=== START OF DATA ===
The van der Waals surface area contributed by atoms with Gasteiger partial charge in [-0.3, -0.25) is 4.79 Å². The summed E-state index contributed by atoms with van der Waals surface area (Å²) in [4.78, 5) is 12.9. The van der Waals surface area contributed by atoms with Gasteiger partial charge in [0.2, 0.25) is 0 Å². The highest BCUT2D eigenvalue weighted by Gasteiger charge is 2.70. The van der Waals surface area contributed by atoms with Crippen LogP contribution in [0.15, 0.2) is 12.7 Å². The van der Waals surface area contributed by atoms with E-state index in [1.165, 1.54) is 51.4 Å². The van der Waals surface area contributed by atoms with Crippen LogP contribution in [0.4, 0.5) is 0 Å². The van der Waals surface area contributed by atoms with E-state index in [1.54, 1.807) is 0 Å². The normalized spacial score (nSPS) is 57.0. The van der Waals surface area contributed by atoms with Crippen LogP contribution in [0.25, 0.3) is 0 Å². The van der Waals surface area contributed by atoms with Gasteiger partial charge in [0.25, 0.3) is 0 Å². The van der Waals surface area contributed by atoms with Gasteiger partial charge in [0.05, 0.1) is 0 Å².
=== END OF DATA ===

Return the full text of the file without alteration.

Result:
The van der Waals surface area contributed by atoms with Gasteiger partial charge in [-0.3, -0.25) is 4.79 Å². The summed E-state index contributed by atoms with van der Waals surface area (Å²) in [4.78, 5) is 12.9. The van der Waals surface area contributed by atoms with Gasteiger partial charge in [0.2, 0.25) is 0 Å². The highest BCUT2D eigenvalue weighted by Gasteiger charge is 2.70. The van der Waals surface area contributed by atoms with Crippen LogP contribution in [0.15, 0.2) is 12.7 Å². The van der Waals surface area contributed by atoms with E-state index in [1.165, 1.54) is 51.4 Å². The van der Waals surface area contributed by atoms with Crippen LogP contribution in [0.4, 0.5) is 0 Å². The van der Waals surface area contributed by atoms with E-state index in [1.54, 1.807) is 0 Å². The normalized spacial score (nSPS) is 57.0. The van der Waals surface area contributed by atoms with Crippen LogP contribution in [0.25, 0.3) is 0 Å². The van der Waals surface area contributed by atoms with Gasteiger partial charge in [0.25, 0.3) is 0 Å². The van der Waals surface area contributed by atoms with Gasteiger partial charge in [0.05, 0.1) is 0 Å².